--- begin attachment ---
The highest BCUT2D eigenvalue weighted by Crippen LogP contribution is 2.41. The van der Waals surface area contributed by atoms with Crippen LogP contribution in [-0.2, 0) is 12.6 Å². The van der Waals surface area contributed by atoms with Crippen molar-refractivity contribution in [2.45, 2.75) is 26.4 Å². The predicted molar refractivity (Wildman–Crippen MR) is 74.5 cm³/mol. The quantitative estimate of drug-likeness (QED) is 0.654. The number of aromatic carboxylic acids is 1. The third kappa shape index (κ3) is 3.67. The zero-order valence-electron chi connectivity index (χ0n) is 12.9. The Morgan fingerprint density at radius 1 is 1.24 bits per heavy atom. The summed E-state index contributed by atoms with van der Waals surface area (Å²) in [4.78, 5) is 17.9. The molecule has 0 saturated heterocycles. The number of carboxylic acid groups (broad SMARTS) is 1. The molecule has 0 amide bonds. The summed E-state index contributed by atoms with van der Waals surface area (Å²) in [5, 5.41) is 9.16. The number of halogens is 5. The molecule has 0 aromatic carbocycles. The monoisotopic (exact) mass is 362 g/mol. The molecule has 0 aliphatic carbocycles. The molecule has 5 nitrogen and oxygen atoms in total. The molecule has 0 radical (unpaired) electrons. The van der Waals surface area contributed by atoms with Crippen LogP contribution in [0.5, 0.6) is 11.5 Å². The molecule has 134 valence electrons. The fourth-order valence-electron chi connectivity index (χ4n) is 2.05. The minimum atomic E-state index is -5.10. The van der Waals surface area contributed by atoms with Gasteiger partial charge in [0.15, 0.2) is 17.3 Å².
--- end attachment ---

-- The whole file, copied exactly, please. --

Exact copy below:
The highest BCUT2D eigenvalue weighted by Crippen LogP contribution is 2.41. The van der Waals surface area contributed by atoms with Crippen LogP contribution in [-0.2, 0) is 12.6 Å². The van der Waals surface area contributed by atoms with Crippen molar-refractivity contribution in [2.45, 2.75) is 26.4 Å². The predicted molar refractivity (Wildman–Crippen MR) is 74.5 cm³/mol. The quantitative estimate of drug-likeness (QED) is 0.654. The number of aromatic carboxylic acids is 1. The third kappa shape index (κ3) is 3.67. The zero-order valence-electron chi connectivity index (χ0n) is 12.9. The Morgan fingerprint density at radius 1 is 1.24 bits per heavy atom. The summed E-state index contributed by atoms with van der Waals surface area (Å²) in [4.78, 5) is 17.9. The molecule has 0 saturated heterocycles. The number of carboxylic acid groups (broad SMARTS) is 1. The molecule has 0 amide bonds. The summed E-state index contributed by atoms with van der Waals surface area (Å²) in [5, 5.41) is 9.16. The number of halogens is 5. The molecule has 0 aromatic carbocycles. The monoisotopic (exact) mass is 362 g/mol. The molecule has 0 aliphatic carbocycles. The molecule has 5 nitrogen and oxygen atoms in total. The molecule has 0 radical (unpaired) electrons. The van der Waals surface area contributed by atoms with Crippen LogP contribution in [0.5, 0.6) is 11.5 Å². The molecule has 134 valence electrons. The fourth-order valence-electron chi connectivity index (χ4n) is 2.05. The minimum atomic E-state index is -5.10. The van der Waals surface area contributed by atoms with Gasteiger partial charge in [0.15, 0.2) is 17.3 Å².